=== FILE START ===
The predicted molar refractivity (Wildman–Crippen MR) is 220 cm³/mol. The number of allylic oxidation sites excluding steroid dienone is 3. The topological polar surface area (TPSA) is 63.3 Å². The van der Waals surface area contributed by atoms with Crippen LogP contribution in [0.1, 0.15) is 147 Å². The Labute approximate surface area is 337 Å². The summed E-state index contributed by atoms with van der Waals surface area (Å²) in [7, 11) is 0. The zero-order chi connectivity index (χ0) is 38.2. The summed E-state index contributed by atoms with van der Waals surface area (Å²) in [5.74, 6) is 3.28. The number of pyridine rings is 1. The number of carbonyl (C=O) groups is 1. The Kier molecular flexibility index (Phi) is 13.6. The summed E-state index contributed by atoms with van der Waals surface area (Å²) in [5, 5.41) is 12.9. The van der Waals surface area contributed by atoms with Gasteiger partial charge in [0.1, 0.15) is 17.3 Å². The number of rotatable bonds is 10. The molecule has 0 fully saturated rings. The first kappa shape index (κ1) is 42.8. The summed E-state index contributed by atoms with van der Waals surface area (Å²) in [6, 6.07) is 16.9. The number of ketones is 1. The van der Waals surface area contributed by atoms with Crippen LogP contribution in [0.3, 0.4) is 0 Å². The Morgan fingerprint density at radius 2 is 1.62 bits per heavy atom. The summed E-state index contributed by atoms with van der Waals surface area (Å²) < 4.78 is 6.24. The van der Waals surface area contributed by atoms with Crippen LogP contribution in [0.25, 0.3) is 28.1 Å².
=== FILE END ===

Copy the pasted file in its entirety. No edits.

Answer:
The predicted molar refractivity (Wildman–Crippen MR) is 220 cm³/mol. The number of allylic oxidation sites excluding steroid dienone is 3. The topological polar surface area (TPSA) is 63.3 Å². The van der Waals surface area contributed by atoms with Crippen LogP contribution in [0.1, 0.15) is 147 Å². The Labute approximate surface area is 337 Å². The summed E-state index contributed by atoms with van der Waals surface area (Å²) in [7, 11) is 0. The zero-order chi connectivity index (χ0) is 38.2. The summed E-state index contributed by atoms with van der Waals surface area (Å²) in [5.74, 6) is 3.28. The number of pyridine rings is 1. The number of carbonyl (C=O) groups is 1. The Kier molecular flexibility index (Phi) is 13.6. The summed E-state index contributed by atoms with van der Waals surface area (Å²) in [5, 5.41) is 12.9. The van der Waals surface area contributed by atoms with Gasteiger partial charge in [0.1, 0.15) is 17.3 Å². The number of rotatable bonds is 10. The molecule has 0 fully saturated rings. The first kappa shape index (κ1) is 42.8. The summed E-state index contributed by atoms with van der Waals surface area (Å²) in [6, 6.07) is 16.9. The number of ketones is 1. The van der Waals surface area contributed by atoms with Crippen LogP contribution in [0.3, 0.4) is 0 Å². The Morgan fingerprint density at radius 2 is 1.62 bits per heavy atom. The summed E-state index contributed by atoms with van der Waals surface area (Å²) < 4.78 is 6.24. The van der Waals surface area contributed by atoms with Crippen LogP contribution in [0.25, 0.3) is 28.1 Å².